Blog Bucktown Dental Associates
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Maintaining good oral health is a year-round pursuit, but with each season comes a new set of precautions. A time for barbecues, visits to the ice cream truckand sugary sodas, the summer season puts people at added risk for cracked teeth and cavities. Therefore, you should take extra care when chewing hard food including popcorn, nuts, ice, meat, and candy. Remember that a cracked tooth may take several hours
or days to show symptoms. In the case of a dental emergency such as hot and cold sensitivity or general tooth pain, patients are advised to contact our office
Beyond summer foods, you should protect your teeth while swimming, biking, and playing sports. For many team sports, It is good to invest in a mouth guard to protect against injuries; mouth guards come in many different sizes and colors, making
them more appealing to children. In the event of a damaged or broken tooth, rinse
out carefully clean the area around the tooth; then call us right away and apply a cooling compress if needed.
Swimming, while also placing children and adults at risk for chipped or broken teeth, presents additional challenges. The chlorine and other chemicals common in swimming pools can be harmful to teeth, so it is recommended to have a drink of chlorine-free water or use mouthwash after swimming.
To further improve dental health, there are certain measures that you should take all year round; daily flossing, brushing twice a day, and using fluoride toothpaste can improve both teeth and gum health. But even with good home hygiene you should not miss your six month professional cleanings and checkups.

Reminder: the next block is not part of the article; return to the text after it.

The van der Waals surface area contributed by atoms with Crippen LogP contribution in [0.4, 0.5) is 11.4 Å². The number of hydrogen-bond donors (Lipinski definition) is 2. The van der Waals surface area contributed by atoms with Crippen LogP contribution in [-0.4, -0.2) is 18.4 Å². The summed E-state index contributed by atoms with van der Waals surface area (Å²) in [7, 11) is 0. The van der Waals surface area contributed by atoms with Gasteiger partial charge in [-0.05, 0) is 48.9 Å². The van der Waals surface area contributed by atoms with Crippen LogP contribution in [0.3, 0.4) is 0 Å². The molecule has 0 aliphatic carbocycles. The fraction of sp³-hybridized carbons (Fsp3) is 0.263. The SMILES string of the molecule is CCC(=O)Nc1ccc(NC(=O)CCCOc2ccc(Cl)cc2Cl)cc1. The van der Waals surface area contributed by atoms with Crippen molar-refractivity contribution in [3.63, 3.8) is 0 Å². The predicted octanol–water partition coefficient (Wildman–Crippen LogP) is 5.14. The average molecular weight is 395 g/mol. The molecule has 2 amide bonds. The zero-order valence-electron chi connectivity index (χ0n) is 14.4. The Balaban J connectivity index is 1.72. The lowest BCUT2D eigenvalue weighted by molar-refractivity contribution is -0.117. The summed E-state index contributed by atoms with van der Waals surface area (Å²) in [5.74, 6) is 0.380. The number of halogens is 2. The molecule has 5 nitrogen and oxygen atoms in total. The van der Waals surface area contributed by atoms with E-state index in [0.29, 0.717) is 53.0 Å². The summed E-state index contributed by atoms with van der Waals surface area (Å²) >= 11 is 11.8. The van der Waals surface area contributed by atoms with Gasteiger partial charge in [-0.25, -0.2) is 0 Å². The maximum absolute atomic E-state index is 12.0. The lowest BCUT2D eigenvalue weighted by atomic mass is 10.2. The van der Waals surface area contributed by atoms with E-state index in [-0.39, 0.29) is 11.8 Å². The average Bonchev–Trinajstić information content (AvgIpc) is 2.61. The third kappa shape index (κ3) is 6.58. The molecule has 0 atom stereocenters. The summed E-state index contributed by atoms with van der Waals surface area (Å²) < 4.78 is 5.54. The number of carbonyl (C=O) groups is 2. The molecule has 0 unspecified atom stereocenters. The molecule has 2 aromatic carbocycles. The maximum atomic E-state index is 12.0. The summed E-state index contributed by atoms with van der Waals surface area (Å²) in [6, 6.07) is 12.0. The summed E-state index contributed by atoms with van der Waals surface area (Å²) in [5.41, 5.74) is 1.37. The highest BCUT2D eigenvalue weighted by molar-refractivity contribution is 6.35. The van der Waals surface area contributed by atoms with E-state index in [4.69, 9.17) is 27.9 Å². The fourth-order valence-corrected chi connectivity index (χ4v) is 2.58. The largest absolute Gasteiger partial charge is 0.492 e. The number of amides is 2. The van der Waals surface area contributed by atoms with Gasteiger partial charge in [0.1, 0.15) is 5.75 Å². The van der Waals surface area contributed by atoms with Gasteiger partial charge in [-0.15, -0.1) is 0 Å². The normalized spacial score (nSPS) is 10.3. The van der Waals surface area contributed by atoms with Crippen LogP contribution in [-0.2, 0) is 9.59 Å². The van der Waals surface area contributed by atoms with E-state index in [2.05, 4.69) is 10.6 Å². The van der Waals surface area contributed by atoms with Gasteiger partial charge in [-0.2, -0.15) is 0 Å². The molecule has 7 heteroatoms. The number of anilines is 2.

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There’s more to a healthy mouth than just a pretty smile.
Gum (periodontal) disease, also called periodontitis, is a chronic bacterial infection affecting the gums and bone supporting the teeth. As the disease destroys gum tissue and bone, teeth can become loose and may have to be removed.
Researchers have found that periodontitis can be associated with other health problems such as cardiovascular disease, stroke and bacterial pneumonia. Likewise, pregnant women who have periodontitis may be at increased risk for delivering pre-term and/or low birth weight babies.
It is possible to have periodontal disease and have no pain or discomfort. That is one reason why regular dental checkups and gum examinations are very important. Treatment methods depend upon the type of disease and how far the condition has progressed. Good oral hygiene at home is essential to help keep periodontal disease from becoming more serious or recurring.
You don’t have to lose teeth to periodontal disease. Brush, clean between your teeth, eat a balanced diet, and schedule regular dental visits for a lifetime of healthy smiles. Given the potential link between periodontitis and systemic health problems, prevention of periodontitis may turn out to be an important step in maintaining overall health.
White-Hot Composite Fillings
- Restore small- to mid-sized cavities
- Reshape chipped teeth and broken teeth
- Replace amalgam fillings
While the enamel [outside covering of the crown of a tooth] is the hardest substance in the human body, undue stress on your teeth may cause them to crack. Causes include chewing hard foods [such as a popcorn kernel], biting on ice cubes, biting on a hard object such as a pen or pipe and/or clenching or grinding your teeth [bruxism].